I wrote part of the quartet in a cottage overlooking the machair of the Isle of Harris, in the Outer Hebrides, listening to Britten’s quartets in between working. These works always remind me of my former life as a viola player, and the wind blowing through the reed beds at Snape; a very different, but equally windswept, salt-scented wilderness.

    The reed has many different associations. "The Reed of God": a Christian metaphor for Mary: the channel through which the spirit is breathed. The "accursed" reed of Celtic belief: the reed through which Jesus was given vinegar to drink, on the cross. And the reeds used in the making of wind instruments, including the bagpipe and accordion. The Sufi poet Rumi describes the reed flute as a symbol of longing and separation: the reed, separated from its home, utters a heart-breaking lament.

    Reed Stanzas takes the form of variations on a Celtic-inspired theme announced by the second violin, which opens and closes the work in the manner of Pibroch (the classical music of the Highland bagpipe). I have explored the intricate ornamentation used in Pibroch, highlighting its similarities to birdsong, and to Arabic reed flute (ney) playing. The piece also refers to the multiple reeds of the accordion (these days made of metal) – an instrument used in traditional music of many cultures. The idea of the loneliness and vastness of landscape underpins the quartet, while each variation, or "stanza," has its own metre and mood.

    Reed Stanzas, for the Elias String Quartet, was commissioned by BBC Radio 3 and was first performed by the quartet on July 25th, 2011 in Cadogan Hall, London as part of the BBC Proms Chamber Music Series.

    Program Note © Sally Beamish, 2011

    Debussy, Quartet in G Minor, Op. 10

    Animé et très décidé
    Assez vif et bien rythmé
    Andantino, doucement espressif
    Très modéré – Très mouvementé et avec passion

    Claude Debussy composed only one string quartet during his lifetime. (Another quartet was begun but never finished.) The String Quartet in G Minor was completed in 1893, early in his career and shortly after L’Apres-midi d’un faune. The style of this composition could be likened to the work of the Impressionist painters of the time – Manet, Monet, Degas, Renoir, and Pissarro. However Debussy himself preferred to be associated with the Symbolist poets – Mallarmé, Verlaine, Rimbaud, and Maeterlinck, whose play Pelléas et Mélisande he later used for an opera. The artists and authors of his time were trying to create works that would appeal more to the senses than to the intellect. Debussy fought against the conventional in music throughout his student days and developed a style of composition which used musical forms as aural light and color – new textures of sound, exotic scales, chords which did not resolve. In Debussy words, "I am more and more convinced that music, by its very nature, is something that cannot be cast into a traditional and fixed form. It is made up of colors and rhythms. The rest is a lot of humbug invented by frigid imbeciles riding on the backs of the Masters – who, for the most part, wrote almost nothing but period music. Bach alone had an idea of the truth." Debussy’s music helped to prepare the way for the music of the twentieth century, in all of its new and varied forms.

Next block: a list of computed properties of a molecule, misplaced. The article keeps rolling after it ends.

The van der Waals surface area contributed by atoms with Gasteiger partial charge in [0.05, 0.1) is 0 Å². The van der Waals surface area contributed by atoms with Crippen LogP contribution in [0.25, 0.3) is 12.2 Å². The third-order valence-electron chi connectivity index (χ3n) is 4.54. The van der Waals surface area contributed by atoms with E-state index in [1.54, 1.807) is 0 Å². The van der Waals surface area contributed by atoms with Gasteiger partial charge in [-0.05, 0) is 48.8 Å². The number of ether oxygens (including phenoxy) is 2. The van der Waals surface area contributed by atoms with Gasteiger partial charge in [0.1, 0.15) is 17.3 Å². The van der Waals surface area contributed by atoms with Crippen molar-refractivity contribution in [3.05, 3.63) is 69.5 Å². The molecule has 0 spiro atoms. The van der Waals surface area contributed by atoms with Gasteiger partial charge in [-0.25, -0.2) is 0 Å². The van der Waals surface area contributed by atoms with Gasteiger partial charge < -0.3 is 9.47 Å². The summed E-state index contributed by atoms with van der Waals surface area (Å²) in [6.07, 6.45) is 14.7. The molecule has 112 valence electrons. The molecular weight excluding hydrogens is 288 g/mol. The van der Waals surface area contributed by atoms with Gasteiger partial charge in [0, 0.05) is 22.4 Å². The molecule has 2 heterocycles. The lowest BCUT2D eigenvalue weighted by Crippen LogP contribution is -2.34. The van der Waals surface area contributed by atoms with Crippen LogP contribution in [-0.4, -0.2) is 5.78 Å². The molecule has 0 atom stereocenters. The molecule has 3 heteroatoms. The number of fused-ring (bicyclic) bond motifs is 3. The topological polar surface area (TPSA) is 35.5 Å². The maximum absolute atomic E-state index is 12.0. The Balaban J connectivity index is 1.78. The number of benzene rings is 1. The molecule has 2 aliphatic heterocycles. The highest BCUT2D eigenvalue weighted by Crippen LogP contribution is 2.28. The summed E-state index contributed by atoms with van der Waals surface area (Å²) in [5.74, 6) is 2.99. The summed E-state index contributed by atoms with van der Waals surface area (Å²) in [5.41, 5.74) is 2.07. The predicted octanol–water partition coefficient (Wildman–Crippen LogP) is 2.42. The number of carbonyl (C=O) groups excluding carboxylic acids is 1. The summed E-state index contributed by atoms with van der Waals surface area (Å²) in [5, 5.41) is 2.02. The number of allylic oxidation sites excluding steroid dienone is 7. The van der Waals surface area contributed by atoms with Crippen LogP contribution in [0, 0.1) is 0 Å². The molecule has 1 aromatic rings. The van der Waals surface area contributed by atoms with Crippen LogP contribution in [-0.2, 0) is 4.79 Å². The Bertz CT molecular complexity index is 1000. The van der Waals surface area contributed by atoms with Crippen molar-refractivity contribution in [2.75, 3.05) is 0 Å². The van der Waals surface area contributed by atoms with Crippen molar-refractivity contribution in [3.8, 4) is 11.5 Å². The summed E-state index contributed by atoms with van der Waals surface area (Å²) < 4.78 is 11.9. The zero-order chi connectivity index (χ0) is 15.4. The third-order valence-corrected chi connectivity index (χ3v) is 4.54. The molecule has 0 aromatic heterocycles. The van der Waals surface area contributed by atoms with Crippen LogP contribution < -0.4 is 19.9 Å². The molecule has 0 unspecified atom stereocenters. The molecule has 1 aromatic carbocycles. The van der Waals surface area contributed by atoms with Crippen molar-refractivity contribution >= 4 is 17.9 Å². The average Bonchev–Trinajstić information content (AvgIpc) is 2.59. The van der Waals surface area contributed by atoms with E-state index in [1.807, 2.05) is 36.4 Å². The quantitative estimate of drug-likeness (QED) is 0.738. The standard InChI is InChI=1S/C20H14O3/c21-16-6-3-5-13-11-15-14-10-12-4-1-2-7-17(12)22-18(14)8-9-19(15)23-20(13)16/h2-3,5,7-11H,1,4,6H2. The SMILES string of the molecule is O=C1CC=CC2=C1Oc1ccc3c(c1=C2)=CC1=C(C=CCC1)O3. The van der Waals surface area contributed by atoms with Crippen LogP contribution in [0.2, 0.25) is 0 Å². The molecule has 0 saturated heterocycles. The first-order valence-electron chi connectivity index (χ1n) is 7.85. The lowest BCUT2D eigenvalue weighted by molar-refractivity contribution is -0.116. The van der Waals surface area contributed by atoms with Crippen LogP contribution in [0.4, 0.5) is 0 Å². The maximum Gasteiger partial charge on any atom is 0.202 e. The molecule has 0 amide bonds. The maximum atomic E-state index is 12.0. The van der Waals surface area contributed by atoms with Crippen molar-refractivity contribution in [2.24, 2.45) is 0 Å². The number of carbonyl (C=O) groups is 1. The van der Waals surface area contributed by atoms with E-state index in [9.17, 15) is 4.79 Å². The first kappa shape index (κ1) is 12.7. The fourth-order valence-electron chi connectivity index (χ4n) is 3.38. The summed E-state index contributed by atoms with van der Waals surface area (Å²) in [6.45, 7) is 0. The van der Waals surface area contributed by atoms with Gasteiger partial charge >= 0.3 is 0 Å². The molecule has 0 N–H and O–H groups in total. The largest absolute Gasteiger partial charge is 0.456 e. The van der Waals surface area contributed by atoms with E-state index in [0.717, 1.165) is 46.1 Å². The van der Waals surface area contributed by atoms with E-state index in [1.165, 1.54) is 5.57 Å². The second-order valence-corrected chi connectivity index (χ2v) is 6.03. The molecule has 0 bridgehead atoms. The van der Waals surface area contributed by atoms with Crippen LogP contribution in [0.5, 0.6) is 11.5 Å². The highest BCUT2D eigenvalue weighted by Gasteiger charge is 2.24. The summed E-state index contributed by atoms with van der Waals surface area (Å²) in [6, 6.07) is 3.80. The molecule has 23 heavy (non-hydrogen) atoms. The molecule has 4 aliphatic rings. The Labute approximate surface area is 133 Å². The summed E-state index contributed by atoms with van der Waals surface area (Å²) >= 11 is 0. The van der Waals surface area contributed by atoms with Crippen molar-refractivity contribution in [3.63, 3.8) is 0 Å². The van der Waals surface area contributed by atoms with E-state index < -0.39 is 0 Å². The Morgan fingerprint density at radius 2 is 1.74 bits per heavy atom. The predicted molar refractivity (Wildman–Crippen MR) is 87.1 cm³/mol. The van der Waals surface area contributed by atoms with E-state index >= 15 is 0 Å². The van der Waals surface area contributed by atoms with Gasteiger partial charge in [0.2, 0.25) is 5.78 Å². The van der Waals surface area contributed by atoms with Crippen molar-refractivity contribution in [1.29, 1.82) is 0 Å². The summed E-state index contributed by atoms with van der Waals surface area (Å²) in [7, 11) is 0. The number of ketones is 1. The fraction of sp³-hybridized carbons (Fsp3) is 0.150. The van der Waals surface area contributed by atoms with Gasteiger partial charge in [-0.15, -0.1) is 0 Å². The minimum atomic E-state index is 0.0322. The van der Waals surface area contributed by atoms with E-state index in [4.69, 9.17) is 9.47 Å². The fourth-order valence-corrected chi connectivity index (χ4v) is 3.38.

The String Quartet in G Minor is based almost entirely on one motif which is stated in the first few bars of the first movement. The motif is cast in a minor key with a flattened second step, termed the Phrygian mode, a scale often heard in Russian folk music. An easily recognizable feature of this motif is the quick ornamental triplet in the middle of the motif. The rhythm and overall shape of the motif, and of the other melodies heard throughout the work, seem to be of more importance than the harmonic structure. In addition, rather than a classic exposition and development section in each movement, one hears a continuous variation or cyclic form – a mosaic of the germinal motif and altered versions of the same. This is particularly true of the first movement.

    The second movement is scherzo-like but uses novel rhythmic and coloristic devices. Once again the movement is derived from the first motif of the quartet, heard initially in the viola, then in the first violin. Around the motif the other instruments weave crossrhythms and pizzicato flourishes. In the third movement, all of the instrumentalists are instructed to place mutes on their bridges in order to produce gentler tone color. The movement begins in 6/8 meter, in a dreamy rocking mood much akin to a nocturne. False starts in the second violin and viola lead to a full statement of the theme by the first violin. Following a pause, a new variant is introduced by the viola and is later repeated in the second violin and cello playing an octave apart. The initial theme returns at the close. The fourth movement exhibits a rhapsodic use of the initial motif throughout, including a fugue-like passage, and concludes with a frantic race to the final chord.

    Program note © Margaret Bragg, July 2013